Monday, March 2, 2015
Only A Sixth Sense Can Decipher ‘The Seventh Son.’
Once again, a mystical youngster is poised to save the world in the perplexing fantasy romp, The Seventh Son.
ARTH VADER (AV): While this oddly named fantasy film owes its original story arc to a book called “The Spooks Apprentice” by author Joseph Delaney (an equally off-putting title if you ask me), the story chronicles the coming-of-age tale of the seventh son of the seventh son (whatever that’s supposed to mean) and quickly morphs into a poor man’s Van Helsing–type ride through the lore of monsters, witches-turned-dragons and all kind of other super-natural thingies. Mind you, dear reader, I have not read the book but the premise, from the other reading I have done to validate it, is that the screenplay is pretty darn close to the source material. Did you read the book, Pontificator?
THE PONTIFICATOR (TP): I did not read the book Vader, but the idea is as old as time…the world (being represented by a very small actually area) is besieged by witches and demons and the aging lone hero must train a successor to take his place and keep the world safe. Been there, done that…so the only thing that really makes this unique are the actor’s approach to the material.
CASTING, DIRECTING AND ACTING
AV: The household Hollywood names like Julianne “I just won an Oscar” Moore and Jeff “Anything’s Better than R.I.P.D.” Bridges, delivers that much sought-after star power bump to a film that might otherwise succumb to its own mediocrity. The direction–for me–was all over the place, camera work was deliberately methodical. Talking heads, to side angle, to (unnecessary) helicopter shots the story-telling and the imagery was a hot mess. The acting was a solid “meh” save for the performances from Moore and Bridges. There won’t be any Oscar noms for this one unfortunately, Pontificator.
AV: The effects in the Seventh Son are ‘Ok’ at best. Mostly clean, the effects are good at first but the sky shots of the city were clearly hurried CGI work and the monsters appear onscreen in varying levels of polish. Its hard to create a fantasy film these days without serving up a healthy dose of visual effects but movies these days need more. The visual effects need to help tell the story, not carry it. Unfortunately, films like The 7th Son are not about telling a quality story, regardless of the source material, but rather it hopes to wow us away from the fact that all too often, the story is FUBAR. Thoughts, P-Man?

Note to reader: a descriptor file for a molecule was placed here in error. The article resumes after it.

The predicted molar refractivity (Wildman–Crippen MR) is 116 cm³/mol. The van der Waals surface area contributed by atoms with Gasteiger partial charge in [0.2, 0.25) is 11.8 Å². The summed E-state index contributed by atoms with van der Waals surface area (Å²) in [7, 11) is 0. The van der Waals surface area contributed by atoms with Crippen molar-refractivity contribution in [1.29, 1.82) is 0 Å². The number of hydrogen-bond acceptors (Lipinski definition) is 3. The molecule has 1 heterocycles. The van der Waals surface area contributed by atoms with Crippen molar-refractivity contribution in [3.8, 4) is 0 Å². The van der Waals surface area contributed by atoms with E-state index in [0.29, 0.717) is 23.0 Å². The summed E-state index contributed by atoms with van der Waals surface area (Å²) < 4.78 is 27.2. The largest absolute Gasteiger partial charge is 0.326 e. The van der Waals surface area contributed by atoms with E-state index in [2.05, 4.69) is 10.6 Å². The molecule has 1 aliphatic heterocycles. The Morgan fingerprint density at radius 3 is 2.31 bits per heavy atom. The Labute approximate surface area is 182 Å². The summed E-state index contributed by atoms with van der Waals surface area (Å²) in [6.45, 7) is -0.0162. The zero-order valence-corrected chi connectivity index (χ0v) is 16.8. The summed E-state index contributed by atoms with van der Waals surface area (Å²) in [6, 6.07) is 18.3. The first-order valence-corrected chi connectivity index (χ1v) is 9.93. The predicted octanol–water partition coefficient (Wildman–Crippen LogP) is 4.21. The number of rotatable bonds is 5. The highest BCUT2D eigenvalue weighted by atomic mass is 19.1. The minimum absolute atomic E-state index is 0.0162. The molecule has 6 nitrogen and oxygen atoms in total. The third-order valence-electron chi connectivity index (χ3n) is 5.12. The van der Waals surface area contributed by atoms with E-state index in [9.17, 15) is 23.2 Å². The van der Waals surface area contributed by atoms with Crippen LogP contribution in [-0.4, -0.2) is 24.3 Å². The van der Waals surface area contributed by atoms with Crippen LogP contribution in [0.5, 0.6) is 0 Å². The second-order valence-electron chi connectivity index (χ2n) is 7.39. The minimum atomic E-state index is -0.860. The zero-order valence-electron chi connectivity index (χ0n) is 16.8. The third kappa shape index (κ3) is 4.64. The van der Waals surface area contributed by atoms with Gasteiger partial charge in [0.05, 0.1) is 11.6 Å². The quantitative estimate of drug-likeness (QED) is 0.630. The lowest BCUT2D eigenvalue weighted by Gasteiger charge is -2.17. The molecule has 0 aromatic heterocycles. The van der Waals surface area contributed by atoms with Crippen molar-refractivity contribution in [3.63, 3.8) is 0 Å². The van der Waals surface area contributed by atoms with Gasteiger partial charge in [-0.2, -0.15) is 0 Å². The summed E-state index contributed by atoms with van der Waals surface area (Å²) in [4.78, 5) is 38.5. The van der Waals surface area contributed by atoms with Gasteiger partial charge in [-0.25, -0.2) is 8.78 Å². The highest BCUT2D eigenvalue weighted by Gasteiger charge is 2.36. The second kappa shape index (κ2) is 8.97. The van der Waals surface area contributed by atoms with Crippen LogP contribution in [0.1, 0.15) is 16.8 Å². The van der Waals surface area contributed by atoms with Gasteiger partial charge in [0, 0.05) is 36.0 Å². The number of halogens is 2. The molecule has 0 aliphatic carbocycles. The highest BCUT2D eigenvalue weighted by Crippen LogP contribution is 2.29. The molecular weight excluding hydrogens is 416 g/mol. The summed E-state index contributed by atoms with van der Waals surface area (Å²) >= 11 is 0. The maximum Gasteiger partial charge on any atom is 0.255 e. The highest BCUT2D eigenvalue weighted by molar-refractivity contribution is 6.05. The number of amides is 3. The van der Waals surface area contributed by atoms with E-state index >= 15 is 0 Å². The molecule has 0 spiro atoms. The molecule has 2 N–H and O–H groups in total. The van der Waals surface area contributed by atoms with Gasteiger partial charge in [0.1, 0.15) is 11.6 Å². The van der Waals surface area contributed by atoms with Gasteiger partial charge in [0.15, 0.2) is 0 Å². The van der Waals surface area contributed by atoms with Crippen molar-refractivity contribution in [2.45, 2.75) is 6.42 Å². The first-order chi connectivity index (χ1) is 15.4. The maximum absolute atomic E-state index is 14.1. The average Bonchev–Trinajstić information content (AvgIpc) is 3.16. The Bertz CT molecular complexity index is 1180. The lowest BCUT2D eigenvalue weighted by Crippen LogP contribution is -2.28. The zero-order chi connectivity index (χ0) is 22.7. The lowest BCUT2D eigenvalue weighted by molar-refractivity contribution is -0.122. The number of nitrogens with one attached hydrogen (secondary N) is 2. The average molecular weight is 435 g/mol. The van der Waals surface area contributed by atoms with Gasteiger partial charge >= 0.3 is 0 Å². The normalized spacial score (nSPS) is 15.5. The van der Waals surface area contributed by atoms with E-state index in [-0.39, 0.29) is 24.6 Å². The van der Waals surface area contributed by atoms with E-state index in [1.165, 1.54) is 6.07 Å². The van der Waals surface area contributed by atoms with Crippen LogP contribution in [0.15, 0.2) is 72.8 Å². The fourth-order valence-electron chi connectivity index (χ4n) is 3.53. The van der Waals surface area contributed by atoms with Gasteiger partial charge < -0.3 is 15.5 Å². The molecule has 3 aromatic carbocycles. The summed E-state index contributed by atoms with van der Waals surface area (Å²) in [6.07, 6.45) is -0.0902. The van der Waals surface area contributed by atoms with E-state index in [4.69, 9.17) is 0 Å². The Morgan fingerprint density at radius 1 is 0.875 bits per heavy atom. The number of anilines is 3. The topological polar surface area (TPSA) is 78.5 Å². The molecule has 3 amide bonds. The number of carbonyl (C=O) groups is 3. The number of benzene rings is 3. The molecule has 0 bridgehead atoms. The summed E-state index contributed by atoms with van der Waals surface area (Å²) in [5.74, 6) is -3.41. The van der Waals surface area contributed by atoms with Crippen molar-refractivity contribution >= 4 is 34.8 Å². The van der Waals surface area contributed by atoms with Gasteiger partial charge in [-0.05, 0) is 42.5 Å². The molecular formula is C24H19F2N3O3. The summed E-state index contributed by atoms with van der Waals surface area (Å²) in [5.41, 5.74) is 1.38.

TP: There was no new ground broken here, although it was very fun to watch this film in IMAX 3D. I don’t think the film utilized the medium to the fullest, even though there were moments when the action seemed to pop off the screen. With such a sparse script and acting, more effects could have certainly been used to help elevate the film.
TAKING A CLOSER LOOK
AV: To be fair, I didn’t hate this movie (makes you want to run right out and see it now, right?). I went in with the lowest of low expectations, and was mildly entertained. This movie makes little connection and even less sense. Even its title is barely addressed in the film. While the dragons, witches and other supernatural adversaries look great, they fail to elevate the story or the experience. There was a reason this movie was supposed to debut over a year ago and didn’t. Whatever the problem they identified either wasn’t fixed or was so big it trumped other issues like poor acting and shoddy storytelling. And poor storytelling should be the cardinal sin of any film. Seventh Son simply rambles on in a world of McGuffins that are so uninteresting, we simply accept it and move on.
AV: This movie ended with the pretense ‘this is just the beginning’. The narrative pretends like this is all just getting started and to that I say… whatever. The film’s climax left me totally indifferent and while I would entertain returning to another installment, if this film or series is never heard from again, well, let’s just say there won’t be a whole lot of tears shed.
TP: They could certainly do another film…but Ben Barnes is not capable of carrying it. Having Bridge’s character ride off into retirement pretty much spells the end of this story for me…unless they bring him back, and then we are right back where we started…and there is really no need for that.
ARTH VADER rates The Seventh Son: Given the breadth of films due to release in the coming months, this film is, at best, small potatoes. Even blockbuster A-Listers can’t save this dull fantasy romp from itself. The non-sensical story, thin plot, plastic characters and yawn-inducing acting make this movie ideal for a lazy Sunday afternoon watch when you simply don’t want to get up from the couch. That said, Seventh Son is granted only three (3) busted blocks in the grand old ‘swing-and-a-miss’ Hollywood money-grab style.
The Seventh Son: 4 / 10 Busted Block